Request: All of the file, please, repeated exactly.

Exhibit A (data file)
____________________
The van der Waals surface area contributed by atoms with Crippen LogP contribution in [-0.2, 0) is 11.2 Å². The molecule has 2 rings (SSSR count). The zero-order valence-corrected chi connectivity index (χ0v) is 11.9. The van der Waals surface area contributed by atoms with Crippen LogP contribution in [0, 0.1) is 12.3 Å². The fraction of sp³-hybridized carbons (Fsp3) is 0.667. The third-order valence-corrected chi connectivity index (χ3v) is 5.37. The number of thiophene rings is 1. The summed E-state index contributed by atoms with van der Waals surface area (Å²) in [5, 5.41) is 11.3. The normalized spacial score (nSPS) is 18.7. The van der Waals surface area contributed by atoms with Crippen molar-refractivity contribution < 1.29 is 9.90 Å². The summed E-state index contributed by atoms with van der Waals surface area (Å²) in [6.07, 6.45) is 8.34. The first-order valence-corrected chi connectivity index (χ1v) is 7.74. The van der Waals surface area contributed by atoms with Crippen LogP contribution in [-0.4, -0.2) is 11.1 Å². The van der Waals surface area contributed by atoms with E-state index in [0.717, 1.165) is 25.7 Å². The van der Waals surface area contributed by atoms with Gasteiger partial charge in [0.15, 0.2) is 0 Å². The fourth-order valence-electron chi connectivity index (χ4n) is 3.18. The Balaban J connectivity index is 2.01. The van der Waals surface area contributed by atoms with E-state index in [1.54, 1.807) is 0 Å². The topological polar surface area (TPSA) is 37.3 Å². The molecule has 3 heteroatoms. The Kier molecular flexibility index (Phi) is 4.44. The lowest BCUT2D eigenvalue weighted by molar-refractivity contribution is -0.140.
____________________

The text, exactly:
The van der Waals surface area contributed by atoms with Crippen LogP contribution in [-0.2, 0) is 11.2 Å². The molecule has 2 rings (SSSR count). The zero-order valence-corrected chi connectivity index (χ0v) is 11.9. The van der Waals surface area contributed by atoms with Crippen LogP contribution in [0, 0.1) is 12.3 Å². The fraction of sp³-hybridized carbons (Fsp3) is 0.667. The third-order valence-corrected chi connectivity index (χ3v) is 5.37. The number of thiophene rings is 1. The summed E-state index contributed by atoms with van der Waals surface area (Å²) in [5, 5.41) is 11.3. The normalized spacial score (nSPS) is 18.7. The van der Waals surface area contributed by atoms with Crippen molar-refractivity contribution < 1.29 is 9.90 Å². The summed E-state index contributed by atoms with van der Waals surface area (Å²) in [6.07, 6.45) is 8.34. The first-order valence-corrected chi connectivity index (χ1v) is 7.74. The van der Waals surface area contributed by atoms with Crippen LogP contribution in [-0.4, -0.2) is 11.1 Å². The van der Waals surface area contributed by atoms with E-state index in [0.717, 1.165) is 25.7 Å². The van der Waals surface area contributed by atoms with Gasteiger partial charge in [0.15, 0.2) is 0 Å². The fourth-order valence-electron chi connectivity index (χ4n) is 3.18. The Balaban J connectivity index is 2.01. The van der Waals surface area contributed by atoms with E-state index in [1.54, 1.807) is 0 Å². The topological polar surface area (TPSA) is 37.3 Å². The molecule has 3 heteroatoms. The Kier molecular flexibility index (Phi) is 4.44. The lowest BCUT2D eigenvalue weighted by molar-refractivity contribution is -0.140.